WIN World Survey – Corporate Social Responsibility – February 20232023.02.20
Influence of company/brand CSR credentials on purchasing decisions is weakened amidst cost of living crisis
- Awareness in Ireland of Corporate Social Responsibility grows in 2022.
- Decline in those who report being influenced by socially-responsible companies/brands in their purchasing decisions.
- Nearly half still believe companies are not seriously operating with CSR & Sustainability, but that it is only for appearance.
WIN International, the world’s leading global association in market research and polling (with RED C as the member in Ireland), has published the Annual WIN World Survey – WWS 2022 – exploring the views and beliefs of 29,269 individuals among citizens from 36 countries about Corporate Social Responsibility (CSR). What do people know about it? Is it important when making purchase decisions?
HEADLINES – IRELAND
General Knowledge about CSR
- There is a significant increase (+5%) among Irish adults of having heard Corporate Social Responsibility before vs. 2021. The growth is driven by increases seen among males, higher social grades, those living in Dublin, and those aged 18-34 and 55+.
- Majority (56%) have not heard of corporate social responsibility before or are unsure of it, with knowledge weakest among women & those lower social grades.
- On a global level, knowledge around CSR is weaker among Irish than other countries.
The influence of CSR
- In the thick of the cost of living crisis, the Irish are evidently less likely to be influenced of socially responsible behaviour of companies/brands while making a purchase.
- The influence has weakened notably among women (-10%), those aged 35-54 (-11%), lower social grades (-11%), those living in rest of Leinster (-11%) and Conn/Ulster (-14%).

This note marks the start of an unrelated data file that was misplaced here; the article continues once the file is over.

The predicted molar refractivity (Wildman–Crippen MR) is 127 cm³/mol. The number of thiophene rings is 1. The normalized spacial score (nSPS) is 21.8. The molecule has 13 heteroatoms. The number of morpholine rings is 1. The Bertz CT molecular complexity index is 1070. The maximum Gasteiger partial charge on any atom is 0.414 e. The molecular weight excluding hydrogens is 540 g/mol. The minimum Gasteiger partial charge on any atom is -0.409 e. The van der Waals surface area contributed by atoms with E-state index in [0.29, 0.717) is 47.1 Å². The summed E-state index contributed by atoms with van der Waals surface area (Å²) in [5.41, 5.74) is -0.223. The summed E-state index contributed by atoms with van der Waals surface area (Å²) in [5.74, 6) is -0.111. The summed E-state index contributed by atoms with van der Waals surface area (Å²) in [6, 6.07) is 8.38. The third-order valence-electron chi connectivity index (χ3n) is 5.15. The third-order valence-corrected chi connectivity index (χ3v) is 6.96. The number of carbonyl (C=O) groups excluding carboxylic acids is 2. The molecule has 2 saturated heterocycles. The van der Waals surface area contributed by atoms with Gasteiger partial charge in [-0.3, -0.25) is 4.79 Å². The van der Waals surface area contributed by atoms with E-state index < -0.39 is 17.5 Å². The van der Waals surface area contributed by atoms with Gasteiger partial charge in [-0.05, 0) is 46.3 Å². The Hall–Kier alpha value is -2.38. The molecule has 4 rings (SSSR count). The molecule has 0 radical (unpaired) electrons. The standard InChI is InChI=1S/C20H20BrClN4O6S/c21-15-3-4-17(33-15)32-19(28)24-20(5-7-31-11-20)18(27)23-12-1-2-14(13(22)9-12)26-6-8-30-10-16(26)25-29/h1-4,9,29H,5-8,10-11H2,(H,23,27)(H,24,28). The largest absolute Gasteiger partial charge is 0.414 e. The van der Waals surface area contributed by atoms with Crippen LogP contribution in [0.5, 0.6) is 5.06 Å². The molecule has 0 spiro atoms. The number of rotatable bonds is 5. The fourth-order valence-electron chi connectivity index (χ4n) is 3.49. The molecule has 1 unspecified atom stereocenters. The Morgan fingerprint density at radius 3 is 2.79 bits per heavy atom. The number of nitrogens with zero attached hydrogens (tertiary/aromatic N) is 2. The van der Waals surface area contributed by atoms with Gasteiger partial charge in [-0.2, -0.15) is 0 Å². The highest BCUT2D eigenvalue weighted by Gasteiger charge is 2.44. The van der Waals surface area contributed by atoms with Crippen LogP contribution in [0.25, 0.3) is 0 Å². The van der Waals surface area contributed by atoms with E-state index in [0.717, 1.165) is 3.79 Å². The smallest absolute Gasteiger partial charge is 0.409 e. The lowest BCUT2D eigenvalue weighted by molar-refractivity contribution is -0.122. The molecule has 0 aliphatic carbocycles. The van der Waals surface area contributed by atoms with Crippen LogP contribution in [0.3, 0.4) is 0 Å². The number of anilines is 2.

- Compared to the global norms too, impact of social behaviours is weaker on Irish.
Efforts to embrace and promote CSR
- Only a small minority (13%) believe that companies are seriously operating with CSR & sustainability. This outlook is relatively similar across demographic groups, suggesting that people expect more efforts to be taken by businesses.
- Just under half (47%) also state that socially responsible behaviour among companies is just for appearance. This belief is higher among males (54%) and ABC1 (53%).
- Those in Ireland are more likely to think that efforts are for appearances vs. the global average.
Richard Colwell, CEO of RED C Research and Vice-President of WIN International Association, said:
“It is perhaps no surprise, that alongside sustainability, consumers are less concerned with corporate responsibility when struggling to make ends meet. Of more concern to business must be the fact that so few consumers believe that companies really care about their CSR, and instead are simply doing this for appearances.”
- Increase in awareness.
51% of respondents have heard about CSR before, with an increase of 3% compared to last year. Companies and corporations’ responsibility towards society and the environment is becoming an important part of the conversation, leading to higher awareness of CSR among citizens worldwide.
Respondents’ level of education is directly linked to their level of awareness: higher education means higher awareness of CSR.